This Week (and Last Week) in Awkwardness

I read an article recently about a company that wants to build a huge complex on the north rim of the Grand Canyon complete with a cable car system capable of taking 10,000 people a day down to the bottom of the canyon.  The argument for this is that it would bring money & jobs to the local Navajo community, as well as allowing everyone to experience the beauty & serenity of the canyon bottom.  But if there’s 10,000 people through there on any given day, what beauty or serenity will be left?  Never mind the gaudy souvenir stands on the rim and the ugly slash of a cable car down the side – I shudder to think what the bottom of that canyon will look like once millions of people have been through it, tromping over the vegetation, leaving garbage everywhere, and carving their names all over the rocks.  If you destroy something in your effort to experience it, what exactly have you experienced?


Book Finished:

In the Garden of Beasts by Erik Larson

My Larson kick continues….

In the years leading up to World War II, American ambassador William Dodd and his family lived in Berlin, watching as the Nazis consolidated power, Jewish Germans lost their rights, and Hitler rose into a dictator.  Larson tells the story from the perspectives of Dodd and his daughter, Martha, using diaries and memoirs to give us a first-hand look at the New Germany.  I was surprised to find out how naive everybody seemed to be about what the Germans were really up to, as well as how sympathetic seemingly sane people were to the “Jewish problem”.  This was a good follow-up to Dead Wake, since that book deals with some of the attitudes & politics leading up to World War I, which contributed to the attitudes & politics leading up to World War II and was a subject that historian Dodd discussed a few times with his high-ranking Nazi hosts.

Favorite Quote:

“With few exceptions, the men who are running this Government are of a mentality that you and I cannot understand.  Some of them are psychopathic cases and would ordinarily be receiving treatment somewhere.”

– American consul general to Germany George Messersmith, in a dispatch to the State Department.


Added to the Travel Map:

Fort Hancock, Sandy Hook, New Jersey – an abandoned Nike missile site, now part of Gateway National Recreation Area.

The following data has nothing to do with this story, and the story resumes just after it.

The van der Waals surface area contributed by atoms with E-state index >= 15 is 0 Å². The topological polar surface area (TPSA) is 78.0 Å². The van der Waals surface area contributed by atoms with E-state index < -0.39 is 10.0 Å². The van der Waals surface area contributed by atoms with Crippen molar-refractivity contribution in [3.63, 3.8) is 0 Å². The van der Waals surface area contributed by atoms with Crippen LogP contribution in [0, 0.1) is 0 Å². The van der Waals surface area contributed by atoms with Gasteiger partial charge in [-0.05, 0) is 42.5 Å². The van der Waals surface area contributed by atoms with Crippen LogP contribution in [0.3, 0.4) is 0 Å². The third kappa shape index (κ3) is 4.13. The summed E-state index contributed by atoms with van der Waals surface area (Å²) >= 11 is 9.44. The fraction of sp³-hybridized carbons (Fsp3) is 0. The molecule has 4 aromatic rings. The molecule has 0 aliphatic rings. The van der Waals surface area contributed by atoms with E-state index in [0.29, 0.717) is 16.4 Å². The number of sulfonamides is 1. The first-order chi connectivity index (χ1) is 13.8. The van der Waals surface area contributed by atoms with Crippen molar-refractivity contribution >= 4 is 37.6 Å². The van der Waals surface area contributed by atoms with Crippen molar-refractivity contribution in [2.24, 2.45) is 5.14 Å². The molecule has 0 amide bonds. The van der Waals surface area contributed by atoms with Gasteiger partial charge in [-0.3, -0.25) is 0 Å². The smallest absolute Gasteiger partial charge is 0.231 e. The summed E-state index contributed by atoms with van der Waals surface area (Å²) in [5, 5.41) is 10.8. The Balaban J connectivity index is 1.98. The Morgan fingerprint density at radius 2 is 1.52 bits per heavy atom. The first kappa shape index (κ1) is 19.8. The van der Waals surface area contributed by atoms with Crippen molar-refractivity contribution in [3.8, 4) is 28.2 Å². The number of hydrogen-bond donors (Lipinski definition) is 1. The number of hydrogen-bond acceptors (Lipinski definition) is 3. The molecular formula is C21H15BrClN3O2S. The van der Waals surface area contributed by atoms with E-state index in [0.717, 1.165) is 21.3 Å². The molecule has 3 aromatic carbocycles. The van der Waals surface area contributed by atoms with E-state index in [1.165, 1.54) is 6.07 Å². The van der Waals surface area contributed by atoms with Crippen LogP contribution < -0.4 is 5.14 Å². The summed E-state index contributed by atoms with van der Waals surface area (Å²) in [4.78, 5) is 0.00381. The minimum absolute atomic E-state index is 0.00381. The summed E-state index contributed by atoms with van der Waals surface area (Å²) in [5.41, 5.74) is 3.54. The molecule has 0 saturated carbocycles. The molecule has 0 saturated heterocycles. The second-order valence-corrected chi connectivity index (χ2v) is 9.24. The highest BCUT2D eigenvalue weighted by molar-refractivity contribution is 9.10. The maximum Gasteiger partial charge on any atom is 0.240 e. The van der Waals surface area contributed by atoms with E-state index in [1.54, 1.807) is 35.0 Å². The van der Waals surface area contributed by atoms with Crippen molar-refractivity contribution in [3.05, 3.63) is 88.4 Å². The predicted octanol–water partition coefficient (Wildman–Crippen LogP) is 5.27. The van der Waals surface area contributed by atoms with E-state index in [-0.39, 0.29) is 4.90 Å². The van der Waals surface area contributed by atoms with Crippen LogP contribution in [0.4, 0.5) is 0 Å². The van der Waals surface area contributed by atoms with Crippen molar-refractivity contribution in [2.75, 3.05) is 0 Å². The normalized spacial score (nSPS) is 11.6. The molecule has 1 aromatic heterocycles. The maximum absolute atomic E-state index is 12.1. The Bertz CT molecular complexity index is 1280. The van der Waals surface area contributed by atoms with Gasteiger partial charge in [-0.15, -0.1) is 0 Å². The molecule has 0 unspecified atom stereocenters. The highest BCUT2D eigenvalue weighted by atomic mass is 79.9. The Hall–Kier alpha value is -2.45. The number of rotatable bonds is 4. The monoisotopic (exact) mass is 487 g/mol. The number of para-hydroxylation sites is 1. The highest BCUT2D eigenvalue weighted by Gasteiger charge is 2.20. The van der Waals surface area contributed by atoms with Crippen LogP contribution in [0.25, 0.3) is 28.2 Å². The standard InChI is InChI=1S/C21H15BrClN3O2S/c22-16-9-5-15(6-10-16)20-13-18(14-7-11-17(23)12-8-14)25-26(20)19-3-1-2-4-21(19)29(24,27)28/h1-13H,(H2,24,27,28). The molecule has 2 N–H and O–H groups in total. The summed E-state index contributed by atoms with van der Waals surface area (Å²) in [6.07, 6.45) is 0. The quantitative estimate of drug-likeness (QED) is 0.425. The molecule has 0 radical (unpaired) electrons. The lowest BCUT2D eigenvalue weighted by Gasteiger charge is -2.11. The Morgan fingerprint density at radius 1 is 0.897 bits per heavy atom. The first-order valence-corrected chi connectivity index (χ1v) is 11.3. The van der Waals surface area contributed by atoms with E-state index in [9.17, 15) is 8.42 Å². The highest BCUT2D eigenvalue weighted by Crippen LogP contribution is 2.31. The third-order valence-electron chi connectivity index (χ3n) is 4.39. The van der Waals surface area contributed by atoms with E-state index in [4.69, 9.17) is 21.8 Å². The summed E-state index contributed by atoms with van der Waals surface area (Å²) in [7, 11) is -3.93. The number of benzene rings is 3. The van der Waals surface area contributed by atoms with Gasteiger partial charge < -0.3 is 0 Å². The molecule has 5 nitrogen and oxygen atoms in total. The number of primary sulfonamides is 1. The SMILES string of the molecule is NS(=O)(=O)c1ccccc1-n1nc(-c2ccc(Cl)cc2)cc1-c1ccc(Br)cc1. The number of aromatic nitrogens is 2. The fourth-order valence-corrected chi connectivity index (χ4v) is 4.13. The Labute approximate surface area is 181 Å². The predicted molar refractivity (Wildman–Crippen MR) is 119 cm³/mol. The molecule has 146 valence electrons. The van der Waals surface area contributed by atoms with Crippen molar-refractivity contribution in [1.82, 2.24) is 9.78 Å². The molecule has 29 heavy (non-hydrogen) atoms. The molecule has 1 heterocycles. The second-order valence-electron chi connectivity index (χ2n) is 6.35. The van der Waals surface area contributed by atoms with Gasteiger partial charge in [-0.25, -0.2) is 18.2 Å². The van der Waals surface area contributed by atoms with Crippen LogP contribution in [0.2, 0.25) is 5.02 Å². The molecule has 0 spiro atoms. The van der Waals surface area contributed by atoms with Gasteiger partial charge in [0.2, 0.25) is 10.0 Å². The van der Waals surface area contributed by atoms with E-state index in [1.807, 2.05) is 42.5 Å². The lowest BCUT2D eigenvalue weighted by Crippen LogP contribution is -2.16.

Eastern State Penitentiary, Philadelphia, Pennsylvania – an abandoned prison.

The Corner House, Rīga, Latvia – former headquarters of the Latvian KGB.

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Destination: Northwestern Arkansas

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Arkansas has been a place of cultural clashes for at least the last 200 years. Westward expansion, the Trail of Tears, the Civil War, civil rights – it’s intense. With that much history it’s no surprise that the state is packed to the brim with memorials and battlefields.  If you think of Arkansas as a square divided by a diagonal line the northwestern half is rugged and mountainous, with winding roads and fields of cows in the valleys, while the southeastern half is flat and wet, containing many small towns surrounded by cropland. I don’t know if Arkansas just has better parks than other states or what but all the ones I went to were stunning, and by some miracle free of charge, so it doesn’t cost a thing to get out and experience the incredible beauty on display here. They don’t call it The Natural State for nothing, and I was super happy to be out in the woods again after so many months of dirt & rocks in Arizona.


A Journey

On the very western edge of Arkansas, right on the border with Oklahoma, is the town of Fort Smith, once the very last outpost before you left the United States and entered the frontier. The infamous Trail of Tears passed this way heading out to Indian Territory. The fort itself once imprisoned the ruffians that made the West wild. Major clashes of the Civil War were fought nearby as the Confederates tried to make some headway on the border state of Missouri. It’s almost overwhelming trying to take it all in.

Fort Smith National Historic Site consists of a large park on the Arkansas River as well three buildings from the second incarnation of the fort: the gallows, the commissary, and the courthouse.  The courthouse holds a very nice museum covering the long and varied history of the fort, the frontier, and the Trail of Tears.  In those days this was the end of civilization, with Indian Territory just a few steps away.

Heading north on Scenic Byway US-71, I stopped at Devil’s Den State Park is a great place for hiking or swimming.  Caves, boulders, cliffs, and waterfalls dot the forest.  I never did figure out which one was the Devil’s den and which was the Devil’s ice box, or why people insist on giving these Satanic place names.

devils den

Just outside the small town of Fayetteville, where I wandered into a farmer’s market in the town square and spotted a local chef buying his produce for the day, is Prairie Grove Battlefield State Park.  There’s not a lot left of the original landscape, but there is a nice museum and a walking path with buildings from that era.  The interesting thing about Prairie Grove is the driving tour through town.  Pick up a flyer or buy a CD at the visitor’s center for the information pertaining to each stop, and try not to ogle people’s front lawns too much.  They’ll start to think you’re weird.